We took six months to ‘de-school’ and as I began to explore available resources, I also got insight into how expensive they can be – how did people know what to use? I felt sorry for the home educating parents I met in those early days as I would bombard them with questions, hungry for answers. I often used to think it would be great if there was one space where you could go and read about resources others use and learn about how they spend their days… Where social media platforms offered some answers, not being very tech savvy, I would find myself getting lost in different groups unsure where I fit, how to gather information and glean wisdom from those who had gone before.
The desire to build community and support home educators, is where Streams came from. With two local friends (Matt and Sian) we connected with Juliet English who had carried a similar vision for nine years. In those early months of our UK Lockdown, our dreaming and planning began and, the vision for Streams was born.
Streams has a mission to encourage, equip and connect home educators. Our vision is for all home educating families to thrive and find a place to belong. Our site has gone live with the first part of the mission; a place to share stories and reviews of resources. We all know how powerful it is to read a story; whether it is a good news story that lifts our spirits or a real story of the challenges we face – they warm our hearts, and we connect with each other in this place of vulnerability. We want to grow this collection of stories to collectively be a powerful testimony to the impact of an alternative form of education. As the UK government actively reviews the freedom we currently have in the UK we feel even more passionate about collating our stories in one place. If you home educate, or are connected to home educators, we would love you to come sign up and submit a story and review (or more than one!).
Reading a review of a resource that another home educator has used is so helpful as it enables you to think about if it could work for your own children. Our reviews will help equip people for their own journeys. We ask people to share as much as they can in the reviews – the more that is written, the more helpful the review. Anyone who signs up on the site as a member will receive a monthly newsletter and be able to join us for some webinars which Juliet will be holding. Juliet is also offering mentoring sessions for people who want to learn from her extensive experience as a home educator. This mentoring service will grow as we recruit other experienced home educators to join our team.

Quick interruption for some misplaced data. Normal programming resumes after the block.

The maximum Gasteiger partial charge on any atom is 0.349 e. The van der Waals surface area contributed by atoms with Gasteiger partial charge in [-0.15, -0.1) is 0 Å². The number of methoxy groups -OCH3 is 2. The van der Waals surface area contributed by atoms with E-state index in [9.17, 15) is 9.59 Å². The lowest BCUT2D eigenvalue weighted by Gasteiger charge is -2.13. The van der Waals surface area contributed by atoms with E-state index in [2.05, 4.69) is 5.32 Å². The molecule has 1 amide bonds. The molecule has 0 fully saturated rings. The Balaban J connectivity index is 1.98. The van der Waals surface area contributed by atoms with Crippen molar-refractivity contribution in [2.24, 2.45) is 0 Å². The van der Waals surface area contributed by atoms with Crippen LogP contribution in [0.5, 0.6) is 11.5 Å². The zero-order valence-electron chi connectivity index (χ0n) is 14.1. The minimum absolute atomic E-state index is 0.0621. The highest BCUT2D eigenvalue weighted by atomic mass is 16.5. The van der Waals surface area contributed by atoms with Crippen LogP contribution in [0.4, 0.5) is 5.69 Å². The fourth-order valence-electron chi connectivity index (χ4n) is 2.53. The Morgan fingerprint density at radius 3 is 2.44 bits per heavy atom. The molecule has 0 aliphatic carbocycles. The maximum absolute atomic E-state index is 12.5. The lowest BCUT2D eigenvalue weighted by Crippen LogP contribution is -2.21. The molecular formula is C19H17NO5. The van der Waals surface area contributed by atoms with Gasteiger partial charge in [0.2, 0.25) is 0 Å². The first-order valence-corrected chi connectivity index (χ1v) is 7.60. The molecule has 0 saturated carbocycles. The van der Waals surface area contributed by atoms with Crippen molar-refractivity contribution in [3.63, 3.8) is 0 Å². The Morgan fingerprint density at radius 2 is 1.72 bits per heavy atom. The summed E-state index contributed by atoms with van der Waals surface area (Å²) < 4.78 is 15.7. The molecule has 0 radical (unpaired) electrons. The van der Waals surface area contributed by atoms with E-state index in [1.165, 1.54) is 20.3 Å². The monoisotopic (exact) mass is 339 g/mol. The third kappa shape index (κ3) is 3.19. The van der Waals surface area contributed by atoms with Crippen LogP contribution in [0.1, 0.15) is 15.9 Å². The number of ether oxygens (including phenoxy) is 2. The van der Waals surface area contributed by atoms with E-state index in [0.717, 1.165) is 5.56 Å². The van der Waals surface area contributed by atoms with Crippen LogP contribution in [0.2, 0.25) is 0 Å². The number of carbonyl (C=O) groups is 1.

Over the months ahead we will develop the site further. For a small monthly cost, members will be able to access the ‘connect’ part of the website which will enable them to find friends locally, discover events happening locally to them, access a safe online chat space where questions can be asked and connection made with others, receive discounts on resources, listen to webinars as well as a monthly product promotion where there will be opportunity to ask the resource creator questions about their product and receive a discount for buying it. This is just the next phase; our ideas keep growing and we would value yours as well. Help us grow Streams – come and join us and shape what it could be.
Streams is underpinned by three strong values:
Courage: We’re brave, we boldly communicate, we’re willing to be vulnerable, we’re prepared to take risks.
Integrity: We’re true to what we believe, we honour ourselves and each other, we’re open and honest.
Community: We’re inclusive, we appreciate difference, we know we’re stronger when we journey together.
As my home ed experience has grown, one thing I have come to love is that all our children are different with their own unique gifts; as a community, we all do home ed differently and there is no right way. The freedom to home educate is a gift we treasure and will stand united to protect. Our hope is that Streams will bring another layer of connectedness and strength to our ever-expanding community. We invite you to join us. Whether you home educate already, are exploring home education or at a form of alternative school, I simply want to recognise and celebrate the courage you have shown to walk into the wilderness, to take the road less travelled.
For me it is a privilege to live with others who are also wild and free, thank you, collectively we have a louder, more passionate, and more powerful voice in the ever-increasing clammer for educational reform. I believe united, in whatever stream of education we choose, we can keep pushing for systemic change to benefit all children in our global community.